On the legitimacy of coercion for the financing of public goods
AbstractThe literature on public goods has shown that efficient outcomes are impossible if participation constraints have to be respected. This paper addresses the question whether they should be imposed. It asks under what conditions efficiency considerations justify that individuals are forced to pay for public goods that they do not value. It is shown that participation constraints are desirable if public goods are provided by a malevolent Leviathan. By contrast, with a Pigouvian planner, efficiency can be achieved. Finally, the paper studies the delegation of public goods provision to a profit-maximizing firm. This also makes participation constraints desirable.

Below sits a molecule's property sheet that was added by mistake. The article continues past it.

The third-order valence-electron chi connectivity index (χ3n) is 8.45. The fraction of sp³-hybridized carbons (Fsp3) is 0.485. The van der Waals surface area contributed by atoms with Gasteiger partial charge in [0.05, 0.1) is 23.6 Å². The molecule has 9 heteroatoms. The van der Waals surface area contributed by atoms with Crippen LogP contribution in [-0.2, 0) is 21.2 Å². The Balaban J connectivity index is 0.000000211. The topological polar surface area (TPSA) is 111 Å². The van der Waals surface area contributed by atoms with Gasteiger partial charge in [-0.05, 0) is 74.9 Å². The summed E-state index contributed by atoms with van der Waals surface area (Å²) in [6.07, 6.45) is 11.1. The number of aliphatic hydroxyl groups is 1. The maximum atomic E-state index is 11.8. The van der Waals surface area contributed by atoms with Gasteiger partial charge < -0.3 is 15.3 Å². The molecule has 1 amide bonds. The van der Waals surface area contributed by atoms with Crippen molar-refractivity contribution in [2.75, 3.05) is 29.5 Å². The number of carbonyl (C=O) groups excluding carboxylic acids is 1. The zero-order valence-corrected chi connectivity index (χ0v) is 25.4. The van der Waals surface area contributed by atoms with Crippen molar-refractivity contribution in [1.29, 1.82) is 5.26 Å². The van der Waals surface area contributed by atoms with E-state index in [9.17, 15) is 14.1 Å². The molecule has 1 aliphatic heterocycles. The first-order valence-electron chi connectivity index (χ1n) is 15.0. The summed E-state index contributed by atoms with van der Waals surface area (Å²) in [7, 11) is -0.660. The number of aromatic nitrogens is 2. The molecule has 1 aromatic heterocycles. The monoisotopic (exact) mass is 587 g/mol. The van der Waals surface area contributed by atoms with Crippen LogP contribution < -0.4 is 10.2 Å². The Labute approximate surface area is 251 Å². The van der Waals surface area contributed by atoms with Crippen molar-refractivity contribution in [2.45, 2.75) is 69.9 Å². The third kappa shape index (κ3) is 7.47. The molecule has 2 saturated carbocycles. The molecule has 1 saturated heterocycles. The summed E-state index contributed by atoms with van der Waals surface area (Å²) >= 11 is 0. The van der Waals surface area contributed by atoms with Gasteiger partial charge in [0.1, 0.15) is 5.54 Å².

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Bibliographic InfoPaper provided by Max Planck Institute for Research on Collective Goods in its series Working Paper Series of the Max Planck Institute for Research on Collective Goods with number 2009_15.
Date of creation: May 2009
Date of revision:
Public goods; Mechanism Design; Incomplete Contracts; Regulation;
Find related papers by JEL classification:
- D02 - Microeconomics - - General - - - Institutions: Design, Formation, and Operations
- D82 - Microeconomics - - Information, Knowledge, and Uncertainty - - - Asymmetric and Private Information; Mechanism Design
- H41 - Public Economics - - Publicly Provided Goods - - - Public Goods
- L51 - Industrial Organization - - Regulation and Industrial Policy - - - Economics of Regulation
This paper has been announced in the following NEP Reports:
- NEP-ALL-2009-11-14 (All new papers)
- NEP-PBE-2009-11-14 (Public Economics)
- NEP-PUB-2009-11-14 (Public Finance)
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